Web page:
Consideration of Definition as the Place of the Explicability of
the Concept and the Return to the Ground of Definition

§3. The Determination of the Concept through the
Doctrine of Definition in Kant’s

“Logic” answers the question: what is meant by concept? There is no “logic” in the sense that one speaks of it simply as “logic.” “Logic” is an outgrowth of Hellenistic scholasticism, which adapted the philosophical research of the past in a scholastic manner. Neither Plato nor Aristotle knew of “logic.” Logic, as it prevailed in the Middle Ages, may be defined as a matter of concepts and rules, scholastically compiled. “Logical problems” emerge from the horizon of a scholastic imparting of issues; its interest lies not in a confrontation with things, but rather with the imparting of definite technical possibilities.

In this logic, one speaks of definition as the means by which the concept undergoes determination. We will, therefore, be able to see, in the consideration of definition, what one properly means by concept and conceptuality. We wish to keep to the Kantian Logic in order to see what is said about definition in the context of actual research, that is, in the only one since Aristotle. Kant is the only one who lets logic become vital. This logic operates in its entirely traditional form afterward in the Hegelian dialectic, which in a completely uncreative way merely adapts traditional logical materials in definite respects.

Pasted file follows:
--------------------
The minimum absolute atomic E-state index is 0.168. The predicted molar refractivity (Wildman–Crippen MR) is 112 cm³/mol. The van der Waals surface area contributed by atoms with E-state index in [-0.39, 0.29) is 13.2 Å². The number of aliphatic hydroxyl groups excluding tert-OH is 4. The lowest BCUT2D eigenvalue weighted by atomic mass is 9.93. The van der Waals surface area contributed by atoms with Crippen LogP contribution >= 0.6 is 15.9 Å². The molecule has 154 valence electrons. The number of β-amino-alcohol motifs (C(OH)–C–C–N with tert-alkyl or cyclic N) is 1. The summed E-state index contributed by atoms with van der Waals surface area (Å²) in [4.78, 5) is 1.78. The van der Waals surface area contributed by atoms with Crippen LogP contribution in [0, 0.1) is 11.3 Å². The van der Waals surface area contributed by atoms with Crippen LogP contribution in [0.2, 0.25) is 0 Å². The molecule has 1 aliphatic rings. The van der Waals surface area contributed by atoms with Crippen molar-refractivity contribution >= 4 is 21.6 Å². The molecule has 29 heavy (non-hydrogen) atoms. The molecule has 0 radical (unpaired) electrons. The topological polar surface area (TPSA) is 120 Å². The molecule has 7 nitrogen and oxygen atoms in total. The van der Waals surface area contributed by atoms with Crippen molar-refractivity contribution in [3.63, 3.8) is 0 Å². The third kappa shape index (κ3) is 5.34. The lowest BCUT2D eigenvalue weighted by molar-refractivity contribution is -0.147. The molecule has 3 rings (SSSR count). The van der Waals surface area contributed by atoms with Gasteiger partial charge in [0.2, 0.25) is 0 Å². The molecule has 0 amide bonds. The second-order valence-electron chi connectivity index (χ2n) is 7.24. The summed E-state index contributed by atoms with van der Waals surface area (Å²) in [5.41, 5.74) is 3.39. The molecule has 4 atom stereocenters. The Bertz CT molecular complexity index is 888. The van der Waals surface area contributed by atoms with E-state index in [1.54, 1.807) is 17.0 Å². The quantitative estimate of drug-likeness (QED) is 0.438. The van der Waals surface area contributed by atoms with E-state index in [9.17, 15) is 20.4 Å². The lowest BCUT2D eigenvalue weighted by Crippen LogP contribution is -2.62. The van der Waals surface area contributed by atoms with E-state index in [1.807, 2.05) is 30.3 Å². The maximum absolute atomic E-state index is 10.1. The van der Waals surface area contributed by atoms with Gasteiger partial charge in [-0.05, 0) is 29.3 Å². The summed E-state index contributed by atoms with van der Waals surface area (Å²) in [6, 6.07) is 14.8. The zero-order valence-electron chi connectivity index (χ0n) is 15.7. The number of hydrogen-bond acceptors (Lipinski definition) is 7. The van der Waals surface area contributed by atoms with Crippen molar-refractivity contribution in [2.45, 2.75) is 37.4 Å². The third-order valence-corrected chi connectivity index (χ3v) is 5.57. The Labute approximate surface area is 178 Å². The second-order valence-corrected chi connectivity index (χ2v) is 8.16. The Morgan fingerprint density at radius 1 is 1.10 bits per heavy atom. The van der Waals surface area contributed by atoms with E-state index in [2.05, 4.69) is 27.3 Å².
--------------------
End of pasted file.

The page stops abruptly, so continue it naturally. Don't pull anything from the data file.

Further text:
When we consult Kant’s characterization of definition, we are struck by the fact that definition is treated in the chapter entitled “General Doctrine of Method.”1 Definition is a methodological issue, designed to lend precision to knowledge. It is treated as the means for conveying the “precision of concepts with regard to their content.2 Through definition the precision of concepts is conveyed. However, definition is, at the same time, a concept: “The definition alone is [. . .] a logically complete concept.”3 Therefore, we do not discover,

1. Vorlesungen Kants über Logik, edited by A. Buchenau, in Immanuel Kant’s Werke, edited by E. Cassirer, Volume VIII, Berlin 1923, II. Allgemeine Methodenlehre, §§99–109, pp. 323–452.

2. A.a.O., §98.

3. A.a.O., §99 note.

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